teaching in thailandTeaching 

The one tip I give students

A few days ago I’ve been interviewed by a University faculty (I’ll post a link here as soon as it’s up) in order to give students and anyone who is interested a deeper overview over where I come from, what I did up until now and so on.

The interview focused on my background, my work, the conferences that I spoke at recently and just tried to highlight why I am where I am right now and what’s going to happen in the near future. The last questions though was one that made me think. Probably more than the interviewer expected.

“Which tip would you give students on their way through University and life?”

I’m not sure if the expected response was something like ‘study hard’ or anything in that regard but I actually had to think about the answer quite a bit. It’s not that I wouldn’t know what to say or how to answer. I could easily have said any of those phrases like mentioned above but I wanted to be honest and say something that holds true. So the study hard part wouldn’t be it. Of course it’s important to study ‘hard’ but as someone who has never been a straight A student (unless it ‘mattered’ :P) I do understand that tips like ‘study hard’ don’t really help.

So I kept thinking. What helped me and what didn’t? What was exaggerated, what is just theoretical and what is cliche? Eventually I came up with one piece of advice that probably fits in all those categories that I just mentioned but, if taken to heart, will help students not only in Uni (actually it could get them in some trouble when doing it in every subject with every teacher) but also in life, I believe.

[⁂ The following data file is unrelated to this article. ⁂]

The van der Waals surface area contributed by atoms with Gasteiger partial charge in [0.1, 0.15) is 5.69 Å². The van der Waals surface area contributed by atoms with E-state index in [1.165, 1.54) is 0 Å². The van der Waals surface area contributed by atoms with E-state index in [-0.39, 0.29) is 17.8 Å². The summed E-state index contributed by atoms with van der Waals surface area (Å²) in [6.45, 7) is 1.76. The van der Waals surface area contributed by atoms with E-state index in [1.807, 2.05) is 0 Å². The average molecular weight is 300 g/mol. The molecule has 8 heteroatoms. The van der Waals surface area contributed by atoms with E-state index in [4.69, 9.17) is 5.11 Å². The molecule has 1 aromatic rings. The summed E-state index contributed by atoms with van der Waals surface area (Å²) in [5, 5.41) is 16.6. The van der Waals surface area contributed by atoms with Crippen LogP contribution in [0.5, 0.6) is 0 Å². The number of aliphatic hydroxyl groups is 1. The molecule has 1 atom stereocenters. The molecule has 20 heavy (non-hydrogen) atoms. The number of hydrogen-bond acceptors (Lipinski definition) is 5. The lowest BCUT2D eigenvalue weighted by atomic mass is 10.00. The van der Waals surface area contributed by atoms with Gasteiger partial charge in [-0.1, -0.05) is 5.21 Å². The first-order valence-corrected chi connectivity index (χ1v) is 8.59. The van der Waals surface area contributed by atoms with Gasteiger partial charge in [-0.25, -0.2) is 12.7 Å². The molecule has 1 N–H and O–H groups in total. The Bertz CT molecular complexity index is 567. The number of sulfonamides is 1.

Be critical, don’t take everything as given. Question everything.

Now this might sound a bit like cliche  on one hand an contra productive for a lecturer to say on the other since it’s much ‘easier’ (but way less fun) to teach students who simply sit in and nod and don’t dare to challenge you and to ask questions. Thinking about what helps the most though I do believe that asking lots of questions or even questioning standards, norms, solutions, etc. is something that only helps one to grow and to find out what one wants to do with his or her own life.

Obviously that doesn’t mean to argue about every single thing or to complain about every item on the curriculum but it means to ask questions in order to understand topics better, to understand relations and to understand that what one learns in University is only the stepping stone to what one has to learn and understand in life by his or herself. Once you leave University you are not a ‘complete’ person with all the knowledge in the world, you hopefully are a young and energetic person that is hungry for knowledge and that strives to learn more and to figure out how the world works and how to change it.

Hence my advice. Ask. Don’t be satisfied. And ask more. Be critical and don’t be satisfied with ‘because that’s the way it is’. 

Which advice would you give to students? 

Sascha Funk

Founder / Editor at My-Thai.org
Sascha is the publisher of my-thai.org and switched from an online marketing agency life in Europe to a teaching and education life in Thailand. He also writes about Teaching & Technology.

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